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Getting the feeding balance right for cows

Farming | Published:

Many factors play a part in achieving target yields and a healthy cow, therefore, managing a healthy rumen is key to this, largely because of the nutrients it produces.

Adam Clay is NWF Head of Technical.

Approximately 70 per cent of cows' energy requirements and 80 per cent of cows' protein requirements can be met by the nutrients that rumen bacteria produce. As efficient as this can be, there is still a requirement for nutrients that bypass the rumen. This can affect performance but it can also be influenced by the season.

How can we determine when more bypass protein is needed? A cow's requirement for bypass protein increases as her milk yield increases. This is because the rumen has a limit of how much microbial protein it can produce. Generally, this can be seen in early lactation cows failing to achieve the expected peak yield.

To achieve this level of bypass protein, we can fall into feeding a high level of overall crude protein (both rumen available and bypass protein) which can be expensive, detrimental to the environment and may encourage a loss of body condition in early lactation cows.

So to avoid this, feeding lower levels of rumen degradable protein and therefore overall crude protein but feeding a higher percentage of bypass protein can help achieve higher milk yields while not experiencing some of the detrimental effects of feeding too higher crude protein.

This is very much the case when grazing cows. A cow's rumen protein is easily met with fresh grass (depending on grass intakes of course) but bypass protein is often still needed to meet performance requirements.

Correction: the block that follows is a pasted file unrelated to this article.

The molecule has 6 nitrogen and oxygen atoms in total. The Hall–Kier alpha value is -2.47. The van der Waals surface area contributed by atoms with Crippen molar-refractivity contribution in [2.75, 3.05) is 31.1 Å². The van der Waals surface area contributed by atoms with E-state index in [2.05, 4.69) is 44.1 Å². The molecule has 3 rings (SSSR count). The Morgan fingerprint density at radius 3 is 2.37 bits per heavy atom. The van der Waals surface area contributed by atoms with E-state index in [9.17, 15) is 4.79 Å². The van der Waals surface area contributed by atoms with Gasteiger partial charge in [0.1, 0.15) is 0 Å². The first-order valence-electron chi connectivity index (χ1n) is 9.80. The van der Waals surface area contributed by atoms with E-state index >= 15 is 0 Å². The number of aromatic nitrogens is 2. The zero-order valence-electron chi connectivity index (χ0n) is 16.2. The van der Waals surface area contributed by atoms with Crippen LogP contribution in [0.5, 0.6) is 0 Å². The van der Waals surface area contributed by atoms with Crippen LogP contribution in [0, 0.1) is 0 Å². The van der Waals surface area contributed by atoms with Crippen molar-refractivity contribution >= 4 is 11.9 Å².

What about bypass energy? In a similar scenario to protein, there is a requirement for rumen energy in the form of carbohydrates which is used by rumen bacteria. However, if we over-feed carbohydrates, ruminal acidosis becomes a risk and this can limit the amount of rumen energy we can supply.

This can limit both animal performance and health since energy is often the first limiting factor to production.

Therefore by protecting carbohydrates so they bypass the rumen and get utilised in the hind gut, cows can consume the energy they need without putting added pressure on rumen health.

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To achieve a higher bypass protein level, soya bean meal is the common ingredient used. While this is an excellent form of both rumen and rumen bypass protein, soya is expensive and its use is often questioned by retailers due to its sustainability and environmental impact. Therefore protected rapeseed meal such as UltraPro R can be used which at approximately 70 per cent bypass exceeds soya’s 40 per cent level. This can be a viable alternative to both soya bean meal but also regular rumen degradable protein sources.

From an energy perspective, maize grain can be fed as an alternative to wheat and barley as maize contains more bypass starch and is, therefore, healthier to the rumen.

However, maize grain has variable availability and can be expensive, which highlights a protected wheat such as Ultra Starch W as a viable alternative. Ultra Starch W supplies 30 per cent more starch to the hind gut than regular wheat, which enables more digestible energy to be utilised by the cow while reducing the pressure on rumen health.

Adam Clay is NWF Head of Technical.

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